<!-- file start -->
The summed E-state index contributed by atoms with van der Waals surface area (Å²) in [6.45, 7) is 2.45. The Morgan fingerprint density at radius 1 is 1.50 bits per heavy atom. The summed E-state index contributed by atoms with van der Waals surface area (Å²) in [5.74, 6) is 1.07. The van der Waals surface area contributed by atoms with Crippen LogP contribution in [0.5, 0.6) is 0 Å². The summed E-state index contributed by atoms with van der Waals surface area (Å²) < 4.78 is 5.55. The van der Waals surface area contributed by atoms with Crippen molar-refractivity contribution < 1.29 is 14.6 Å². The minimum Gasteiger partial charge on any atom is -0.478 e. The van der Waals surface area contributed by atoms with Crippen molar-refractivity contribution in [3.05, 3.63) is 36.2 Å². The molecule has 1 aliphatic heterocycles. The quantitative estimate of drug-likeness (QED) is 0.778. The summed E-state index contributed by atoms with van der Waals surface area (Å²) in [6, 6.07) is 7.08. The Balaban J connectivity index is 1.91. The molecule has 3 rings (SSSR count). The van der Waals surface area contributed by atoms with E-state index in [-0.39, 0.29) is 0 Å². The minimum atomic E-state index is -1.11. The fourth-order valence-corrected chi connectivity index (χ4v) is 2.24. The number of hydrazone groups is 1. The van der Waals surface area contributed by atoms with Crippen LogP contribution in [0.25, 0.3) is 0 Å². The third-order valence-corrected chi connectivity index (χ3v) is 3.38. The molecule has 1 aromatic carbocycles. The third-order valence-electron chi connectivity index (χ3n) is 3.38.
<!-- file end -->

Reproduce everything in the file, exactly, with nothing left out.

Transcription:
The summed E-state index contributed by atoms with van der Waals surface area (Å²) in [6.45, 7) is 2.45. The Morgan fingerprint density at radius 1 is 1.50 bits per heavy atom. The summed E-state index contributed by atoms with van der Waals surface area (Å²) in [5.74, 6) is 1.07. The van der Waals surface area contributed by atoms with Crippen LogP contribution in [0.5, 0.6) is 0 Å². The summed E-state index contributed by atoms with van der Waals surface area (Å²) < 4.78 is 5.55. The van der Waals surface area contributed by atoms with Crippen molar-refractivity contribution < 1.29 is 14.6 Å². The minimum Gasteiger partial charge on any atom is -0.478 e. The van der Waals surface area contributed by atoms with Crippen molar-refractivity contribution in [3.05, 3.63) is 36.2 Å². The molecule has 1 aliphatic heterocycles. The quantitative estimate of drug-likeness (QED) is 0.778. The summed E-state index contributed by atoms with van der Waals surface area (Å²) in [6, 6.07) is 7.08. The Balaban J connectivity index is 1.91. The molecule has 3 rings (SSSR count). The van der Waals surface area contributed by atoms with E-state index in [-0.39, 0.29) is 0 Å². The minimum atomic E-state index is -1.11. The fourth-order valence-corrected chi connectivity index (χ4v) is 2.24. The number of hydrazone groups is 1. The van der Waals surface area contributed by atoms with Crippen LogP contribution in [0.25, 0.3) is 0 Å². The third-order valence-corrected chi connectivity index (χ3v) is 3.38. The molecule has 1 aromatic carbocycles. The third-order valence-electron chi connectivity index (χ3n) is 3.38.